It’s worth taking a close look at this bypass route, because the difficulties involve more than mere route-finding. The road is straightforward, but it gets more interesting when the expressway is reached. When I showed the route to Paula, she was flabbergasted to see me cycle up one access ramp to the footbridge, only to then cycle down the other ramp without crossing the bridge, but this is the only way to reach the start of the ‘snake path’. The following photograph looks down from the footbridge to the start of this path, and the first of no less than six dodgy bridges that need to be crossed. This one involves a tight turn both onto and off the bridge, with nothing to stop you going over the edge if your close control isn’t up to scratch.

The next photo was also taken from the footbridge. The red arrow shows l’arĂȘte de mort, which is a very narrow ridge of concrete with a drop on both sides. The usable width is only about 40–50cm, and the surface is distinctly lumpy, so any lapse of concentration is likely to have dire consequences. The second photo is a view of the same section taken from ground level, with the next dodgy bridge in the foreground.

After 200 metres or so, the farmland is reached. The third dodgy bridge is the only one of the six to be constructed of wood, so its structural soundness cannot be guaranteed. The route then crosses the stream via the bridge in the middle distance, recrosses the stream after another 20 metres and passes to the right of the white house.

Shortly after rounding the white house, a sharp left turn leads onto this path:

The route then follows the far bank of the lotus pond on the right, and as the next photo shows, it is far from obvious:

It really does go through these trees:

This path looks wide, but the right-hand side has sunk quite considerably and looks as if it is about to subside completely into the pond:

There are no further difficulties, and the route soon emerges onto a road. Whenever we do this route, once we’ve made it home and had a cold beer, we treat ourselves to tea at Sun Ming Yuen Restaurant, which is only a couple of minutes walk from Fanling railway station (but an extra 7km round trip from our home). During the week, I take advantage of the restaurant’s dim sum combination basket, which is an excellent choice for anyone who is on their own:

update: 26/12/2015
When we did the journey to the west for the first time after I returned to Hong Kong in October, we included the ‘snake path’ as usual, and one of the farmers said “Long time, no see” to Paula. He’d always been quite friendly. However, he also said that other cyclists had been coming through on Sundays, and judging by the measures being taken to block parts of the path, I suspect that these cyclists have been making a nuisance of themselves, possibly by turning up in large numbers.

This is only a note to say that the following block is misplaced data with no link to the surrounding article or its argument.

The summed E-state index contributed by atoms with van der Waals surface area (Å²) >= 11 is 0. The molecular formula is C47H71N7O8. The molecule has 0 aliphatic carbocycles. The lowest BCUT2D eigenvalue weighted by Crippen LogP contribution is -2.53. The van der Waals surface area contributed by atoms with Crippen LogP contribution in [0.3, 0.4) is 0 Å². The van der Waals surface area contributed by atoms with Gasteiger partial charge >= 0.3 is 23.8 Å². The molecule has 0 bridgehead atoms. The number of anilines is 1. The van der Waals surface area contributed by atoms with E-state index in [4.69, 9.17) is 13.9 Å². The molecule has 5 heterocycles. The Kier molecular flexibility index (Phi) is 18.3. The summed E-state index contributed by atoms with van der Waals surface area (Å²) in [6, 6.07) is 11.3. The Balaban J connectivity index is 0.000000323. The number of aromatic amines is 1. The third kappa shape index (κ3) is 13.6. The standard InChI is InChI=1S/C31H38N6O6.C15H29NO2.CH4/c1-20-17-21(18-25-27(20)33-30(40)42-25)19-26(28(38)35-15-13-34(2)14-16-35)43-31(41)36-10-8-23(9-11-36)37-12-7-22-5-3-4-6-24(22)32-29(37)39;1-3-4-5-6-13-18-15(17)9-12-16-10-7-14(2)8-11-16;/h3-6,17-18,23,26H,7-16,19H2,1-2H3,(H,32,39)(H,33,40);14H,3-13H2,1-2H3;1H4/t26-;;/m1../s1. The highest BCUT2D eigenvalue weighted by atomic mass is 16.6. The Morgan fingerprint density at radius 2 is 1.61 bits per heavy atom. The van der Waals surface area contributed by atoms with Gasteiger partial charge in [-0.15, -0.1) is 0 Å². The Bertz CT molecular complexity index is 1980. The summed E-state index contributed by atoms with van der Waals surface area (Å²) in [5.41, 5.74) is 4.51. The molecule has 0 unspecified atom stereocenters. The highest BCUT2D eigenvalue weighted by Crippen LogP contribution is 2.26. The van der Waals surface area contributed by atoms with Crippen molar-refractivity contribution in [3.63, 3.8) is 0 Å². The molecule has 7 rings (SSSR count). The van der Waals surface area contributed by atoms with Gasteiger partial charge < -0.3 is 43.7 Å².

Although I did the journey to the west eleven times in November, I was slow to realize that the path shown in the sixth photo in the sequence above on the snake path was being blocked deliberately, mainly by barrows but also with enamel basins filled with sawdust, which were set alight and allowed to smoulder. I somewhat naively thought that he was trying to create some fertilizer for his crops, but in retrospect it was clearly an attempt to discourage people from passing through.

Anyway, we’ve decided to omit the snake path in future, even though such an omission will diminish the overall quality of the ride. And even though the first dodgy bridge has been replaced, so the exit is now considerably harder than it had been (I failed miserably on my first attempt, just made it on my second, and worked out how to do it only on my third) and thus more interesting. In fact, the snake path is the most tense section of the entire route, with the likelihood that you will hurt yourself if you misjudge any of the turns.

The following photo is of that new first dodgy bridge. The route comes in from the bottom left before turning onto the bridge. There is a 10–12cm drop off the far end of the bridge, ameliorated by a concrete ramp, and the secret is to start the turn before exiting the bridge. Note that it is no longer possible to disappear over the side of the bridge and into the stream below.

Another change to the snake path, which I mentioned in Outrageous, has been the construction of a large bridge across the stream to link two quasi-industrial sites. This completely blocks the second dodgy bridge, but up and down ramps have been provided. There is just one small problem: the down ramp debouches directly onto the ‘ridge of death’. The new bridge across the stream can be seen in the following photo:

Monday, 16 December 2013

after the rains

The bauhinia is Hong Kong’s ‘national flower’, appearing, for example, on the territory’s coins and official documents in a stylized image that functions well as a design but fails miserably to capture the spectacular reality of these stunningly beautiful flowers. Unlike the English rose, the Dutch tulip and the Welsh daffodil, which are ornamental garden flowers, or the Scottish thistle, which is a weed, the bauhinia is an ornamental tree. It is a tree that is planted widely in Hong Kong—there are several in the village where I live.

Unfortunately, these flowers are extremely fragile and are easily dislodged by heavy rain. We have had 36 hours of continuous rain here, and the bauhinias in my village have been almost completely denuded of their flowers, leaving a pink carpet that prompted me to rush back home for my camera before the over-zealous local street sweepers have cleared up the ‘mess’, which they do every year far too quickly for my liking. This is the first time I’ve beaten them to it.